Some women are Divas. It's just going to be that way.
What's a Diva, you ask?
Well some people would classify it by the number of shoes you have....
As in, if you have over 14 pairs of shoes, you might be a Diva.
Or you could ask yourself:
- How often do you check your phone? 3 times a day? 10? 50? Every minute?
- Would you rather spend your weekend in a luxury hotel, or a beachfront bungalow?
- If a server messes up your meal, do you: Politely bring it up to them? Take it out of the tip? Call the manager over?
- How long does it take you to get ready to go out? 5 minutes? 20 Minutes? an hour?
It's worth taking a look at your attitudes and lifestyle to see if you might be walking that line of "Diva."
It's been my experience that a very small percentage of women ARE "Divas." They simply act like one at different times.
In the same way that most guys aren't Jerks 24/7, they just act like jerks every so often.
Now, you might be wondering what guys think of Divas. Well, if you assume that:
Diva = High maintenance
You'll understand that it takes a certain kind of guy to deal with these particular demands. And not all guys want to sign up for that kind of work.
The same way you don't want to have to always work on a man's commitment and trust issues, right?
So if you think you might have some Diva tendencies, it's a good idea to tell your man about them... in advance. By giving him a heads-up on your challenging bits, you actually increase the chances that he'll stick around for them.
It's called "Inoculation."
By telling someone about the parts of you that might present a challenge, you actually de-fuse the bomb. Most of the time, we assume the other person is just blowing things out of proportion, and by bringing up a possible concern now, they won't be caught off guard later.
It also really ramps up the trust and honesty.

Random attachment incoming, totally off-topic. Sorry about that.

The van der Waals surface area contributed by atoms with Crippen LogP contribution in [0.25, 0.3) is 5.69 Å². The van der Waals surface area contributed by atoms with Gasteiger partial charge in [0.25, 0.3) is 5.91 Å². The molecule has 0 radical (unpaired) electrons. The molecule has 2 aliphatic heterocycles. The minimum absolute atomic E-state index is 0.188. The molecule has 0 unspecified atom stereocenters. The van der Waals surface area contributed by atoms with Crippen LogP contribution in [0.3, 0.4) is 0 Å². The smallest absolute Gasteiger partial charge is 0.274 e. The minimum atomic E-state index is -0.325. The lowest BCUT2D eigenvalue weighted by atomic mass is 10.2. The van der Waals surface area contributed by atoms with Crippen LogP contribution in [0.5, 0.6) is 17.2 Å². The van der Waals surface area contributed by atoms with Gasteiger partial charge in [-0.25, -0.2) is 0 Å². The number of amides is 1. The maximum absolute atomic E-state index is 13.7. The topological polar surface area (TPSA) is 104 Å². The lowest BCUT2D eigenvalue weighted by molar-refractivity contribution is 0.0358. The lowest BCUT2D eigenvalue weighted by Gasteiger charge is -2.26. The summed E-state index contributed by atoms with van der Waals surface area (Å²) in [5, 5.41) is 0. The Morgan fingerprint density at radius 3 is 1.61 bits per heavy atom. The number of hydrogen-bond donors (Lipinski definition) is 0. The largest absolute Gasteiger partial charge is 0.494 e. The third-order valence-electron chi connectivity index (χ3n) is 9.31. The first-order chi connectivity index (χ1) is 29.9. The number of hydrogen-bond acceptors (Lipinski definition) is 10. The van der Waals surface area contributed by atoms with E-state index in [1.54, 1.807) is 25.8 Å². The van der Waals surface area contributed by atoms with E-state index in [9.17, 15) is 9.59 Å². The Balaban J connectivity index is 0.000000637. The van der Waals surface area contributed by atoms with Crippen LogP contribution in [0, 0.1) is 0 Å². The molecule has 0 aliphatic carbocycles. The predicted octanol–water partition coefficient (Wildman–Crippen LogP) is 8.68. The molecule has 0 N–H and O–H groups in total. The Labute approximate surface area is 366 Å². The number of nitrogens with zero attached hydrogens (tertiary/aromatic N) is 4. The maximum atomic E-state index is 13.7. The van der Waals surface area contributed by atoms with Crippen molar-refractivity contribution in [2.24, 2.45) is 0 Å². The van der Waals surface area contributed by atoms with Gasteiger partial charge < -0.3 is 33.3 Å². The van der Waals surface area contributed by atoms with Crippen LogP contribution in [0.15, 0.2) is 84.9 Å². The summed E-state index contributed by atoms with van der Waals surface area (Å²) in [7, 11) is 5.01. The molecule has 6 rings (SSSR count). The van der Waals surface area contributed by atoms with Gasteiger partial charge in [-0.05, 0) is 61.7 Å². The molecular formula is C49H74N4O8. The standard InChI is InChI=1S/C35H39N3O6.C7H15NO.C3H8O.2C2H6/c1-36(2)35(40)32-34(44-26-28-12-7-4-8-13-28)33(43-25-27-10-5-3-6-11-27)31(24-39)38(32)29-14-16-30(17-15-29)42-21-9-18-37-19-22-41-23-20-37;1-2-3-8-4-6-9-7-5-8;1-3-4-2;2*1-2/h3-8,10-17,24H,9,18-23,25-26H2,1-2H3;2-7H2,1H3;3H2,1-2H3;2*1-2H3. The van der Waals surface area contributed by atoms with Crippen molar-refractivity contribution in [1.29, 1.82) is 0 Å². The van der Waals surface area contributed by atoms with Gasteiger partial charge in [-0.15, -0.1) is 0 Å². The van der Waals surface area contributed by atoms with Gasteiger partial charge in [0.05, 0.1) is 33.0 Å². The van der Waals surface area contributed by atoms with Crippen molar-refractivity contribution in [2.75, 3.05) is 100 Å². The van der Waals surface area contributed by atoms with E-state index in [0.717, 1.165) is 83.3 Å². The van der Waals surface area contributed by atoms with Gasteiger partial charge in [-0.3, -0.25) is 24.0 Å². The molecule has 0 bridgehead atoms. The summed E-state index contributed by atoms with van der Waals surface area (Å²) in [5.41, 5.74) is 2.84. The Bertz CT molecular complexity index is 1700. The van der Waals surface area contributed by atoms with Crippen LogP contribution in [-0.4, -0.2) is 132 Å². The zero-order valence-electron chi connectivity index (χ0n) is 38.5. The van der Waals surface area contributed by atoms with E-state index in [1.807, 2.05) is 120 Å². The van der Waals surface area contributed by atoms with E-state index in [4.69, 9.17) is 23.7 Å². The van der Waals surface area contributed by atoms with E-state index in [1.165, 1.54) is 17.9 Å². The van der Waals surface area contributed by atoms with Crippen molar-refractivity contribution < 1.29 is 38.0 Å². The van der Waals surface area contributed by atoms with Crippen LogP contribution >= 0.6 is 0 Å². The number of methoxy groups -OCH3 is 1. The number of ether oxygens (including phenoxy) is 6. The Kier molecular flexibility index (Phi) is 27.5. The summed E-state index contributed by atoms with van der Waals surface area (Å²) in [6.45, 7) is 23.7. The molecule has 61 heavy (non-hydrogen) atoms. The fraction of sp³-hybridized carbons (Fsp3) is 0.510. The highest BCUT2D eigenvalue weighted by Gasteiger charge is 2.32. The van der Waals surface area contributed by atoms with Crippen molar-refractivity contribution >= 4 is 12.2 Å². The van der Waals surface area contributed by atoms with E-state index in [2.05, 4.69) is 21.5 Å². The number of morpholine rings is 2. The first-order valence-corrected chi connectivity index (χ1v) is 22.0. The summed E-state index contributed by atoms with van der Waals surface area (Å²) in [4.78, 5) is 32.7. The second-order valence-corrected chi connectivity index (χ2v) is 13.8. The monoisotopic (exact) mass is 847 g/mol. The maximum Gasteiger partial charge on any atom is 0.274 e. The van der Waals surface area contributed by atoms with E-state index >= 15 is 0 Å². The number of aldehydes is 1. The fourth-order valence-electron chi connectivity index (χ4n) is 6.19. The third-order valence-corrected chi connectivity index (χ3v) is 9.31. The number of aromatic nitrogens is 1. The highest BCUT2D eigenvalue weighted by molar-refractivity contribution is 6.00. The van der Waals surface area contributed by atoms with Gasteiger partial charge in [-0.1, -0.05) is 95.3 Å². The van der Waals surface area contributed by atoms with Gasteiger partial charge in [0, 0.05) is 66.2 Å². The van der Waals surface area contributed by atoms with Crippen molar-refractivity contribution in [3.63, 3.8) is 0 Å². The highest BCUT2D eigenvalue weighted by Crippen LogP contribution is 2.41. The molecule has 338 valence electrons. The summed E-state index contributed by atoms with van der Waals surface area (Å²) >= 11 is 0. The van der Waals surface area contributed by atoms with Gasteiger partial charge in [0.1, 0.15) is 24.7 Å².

I've used this strategy myself in relationships, and it really works.
Do You Hate Relationships?
Here are a few reasons you MIGHT hate relationships:
- They're SUPER exhausting
Sure, if you're always super sensitive to another persons moods, needs, and disposition, you're going to be riding their emotional roller coaster all the time. And that can get DAMN tiring.The reality is that if you're focused on another person this much, there's a distinct chance that you're not focused on yourself as much.
Here's the truth: Relationships are easy IF you choose an easy person.
Someone without a ton of baggage and issues that need to come out every single time you forget to unplug the toaster - or whatever sets them off today.
But if you pick a person who has neurotic needs up the wazoo - just because you don't want to be alone, or you've settled because you were tired of the search - well, you're going to be getting in line for their ride.
And if you don't clean up your own stuff, they'll be getting on your ride, too.
The more you're catering to another person and trying to control the parts of them that aren't under your control, the more tired you'll be in your relationship.
Remember the Serenity Prayer:
"God grant me the serenity to accept the things I cannot change, courage to change the things I can, and wisdom to know the difference."
- You feel powerless.
One moment you're buzzing along fine, the next moment you're realizing that you've given this person power over your emotions. If they're unhappy and you're happy, you feel like that's somehow wrong.Or maybe you just feel that you give this person the ability to lift you up, or throw you in the dumps.
- Fights that never seem to get resolved.
Sure enough, you're going to run into some tricky interpersonal hurdles in a romantic relationship. And very often you'll find yourself caught in the spiral around the drain as you argue endlessly about the same junk."Why don't you call me more...?""You're always out with your friends...""Why haven't you introduced me to your mom...?""I don't understand why you keep buying all those clothes..."